7. Full Skirts

Fuller skirts with longer hemlines to the knee or below were seen in the collections of Marc Jacobs and Suno. This lady-like style of dressing incorporates florals and delicate fabric choices. These skirts would go great paired with a bright color top.

Style

8. Neutrals

Neutral colors such as gray and ivory are on spot for spring and are a definite contrast from the bold colors that are also seen this spring. The neutral inspired looks from fall 2010 moved from camel into spring with gray and white and a hint of black incorporated in the looks.

Contributed

By Nathan Kerce Voice Staff Writer 924218409@gsc.edu

doing a terrible job at running it), there seems to be lack of Facebook promotion for school events and worst of all a lot of students who go here are embarrassed to promote that fact online. It is no secret that our school suffers from a bit of an image problem. It isn’t well respected, it is viewed by a lot of people as a last resort and everyone is trying to get out as fast as they can. These are things that most students here have accepted and a good population of the student body is probably embarrassed to be here, that’s just the hard truth. Take a look at the Facebook profiles of some people who go here, you will get some people who say they go here but expect to see a lot of people who say they attend “the school of hard knocks lol” or people (like me) who just put in nothing under educational info. That is not to say that I am

Trendy

These sleeves have a fuller and boxier cut. These larger sleeves were shown in the way of boxy crop tops. These tops can be seen in casual wear, as well as an almost evening like touch. 9. Python Prints One designer who showcased this Leopard may have been the “it” anilook in a sophisticated, old Hollymal print of the fall, but python is hot wood inspired style was Vena Cava. for spring. Python prints are going to bring some sexy into spring. An example is Thakoon’s purple python dress.

Educational exclusivity channels through ‘The Social Network’ So I just saw “The Social Network.” It was really good and gives a lot of insight on how and why Facebook came to be. One thing in particular that interested me was how the original concept for Facebook was based around the idea of educational exclusivity. Originally in order to sign up for a Facebook account you had to have a Harvard.edu email address with the idea being that the exclusivity of the website would attract people to it. Of course that idea worked and Facebook was later opened to other Ivy League schools, then any college, then to everyone, dropping that idea of exclusivity. However, entering your “education info” is still a primary and important part of Facebook and most colleges still have a very large presence on the site. That is, most colleges that have more than three buildings on campus. GSC-Oconee’s Facebook presence would be best described as practically non-existent. We have no school-run Facebook page (if we do, I apologize to whoever is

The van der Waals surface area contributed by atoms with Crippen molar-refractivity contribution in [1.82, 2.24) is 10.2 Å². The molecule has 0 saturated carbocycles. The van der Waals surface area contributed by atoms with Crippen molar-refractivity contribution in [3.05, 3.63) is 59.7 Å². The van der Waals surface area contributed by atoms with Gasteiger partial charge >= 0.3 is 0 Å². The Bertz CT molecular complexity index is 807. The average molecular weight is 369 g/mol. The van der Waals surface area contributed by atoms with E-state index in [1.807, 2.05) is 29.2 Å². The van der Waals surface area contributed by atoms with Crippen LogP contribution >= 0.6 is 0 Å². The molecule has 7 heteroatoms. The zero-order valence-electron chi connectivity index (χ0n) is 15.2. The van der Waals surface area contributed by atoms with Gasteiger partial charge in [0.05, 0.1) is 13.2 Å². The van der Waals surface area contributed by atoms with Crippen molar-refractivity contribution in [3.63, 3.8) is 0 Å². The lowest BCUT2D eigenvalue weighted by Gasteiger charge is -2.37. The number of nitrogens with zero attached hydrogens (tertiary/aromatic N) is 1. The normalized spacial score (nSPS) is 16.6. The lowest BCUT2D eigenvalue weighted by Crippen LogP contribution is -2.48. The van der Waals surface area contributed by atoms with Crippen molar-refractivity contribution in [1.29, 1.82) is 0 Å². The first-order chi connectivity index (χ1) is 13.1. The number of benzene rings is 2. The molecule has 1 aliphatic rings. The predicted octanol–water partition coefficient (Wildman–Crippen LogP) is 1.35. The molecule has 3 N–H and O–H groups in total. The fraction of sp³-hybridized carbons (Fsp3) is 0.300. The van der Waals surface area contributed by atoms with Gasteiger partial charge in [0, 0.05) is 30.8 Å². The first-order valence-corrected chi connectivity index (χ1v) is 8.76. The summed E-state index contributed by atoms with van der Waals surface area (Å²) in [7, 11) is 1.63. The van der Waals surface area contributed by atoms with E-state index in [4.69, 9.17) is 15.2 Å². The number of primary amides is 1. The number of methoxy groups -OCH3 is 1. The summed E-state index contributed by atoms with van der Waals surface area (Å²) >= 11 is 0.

Have an all day pajama party with these new trends. This look may not be too practical and a little unusual, but was seen all over the runways of Fashion Week. These light and airy sheer pants, tops and dresses create a look of fluidity. Designers that displayed this trend were Michael Kors, Calvin Klein, Alexander Wang, Narciso Rodriguez and Donna Karan, to name a few.

6. Dolman Sleeves

Bold, bright colors dominated the runway for spring 2011, colors such as oranges, electric blues, turquoise and lemon. Marc by Marc Jacobs incorporated the cheerful bold colors into his spring 2011 collection. Michael Kors used a hint of lemon in his collection with a fun and lively dress.

Color

5. Pajama Dressing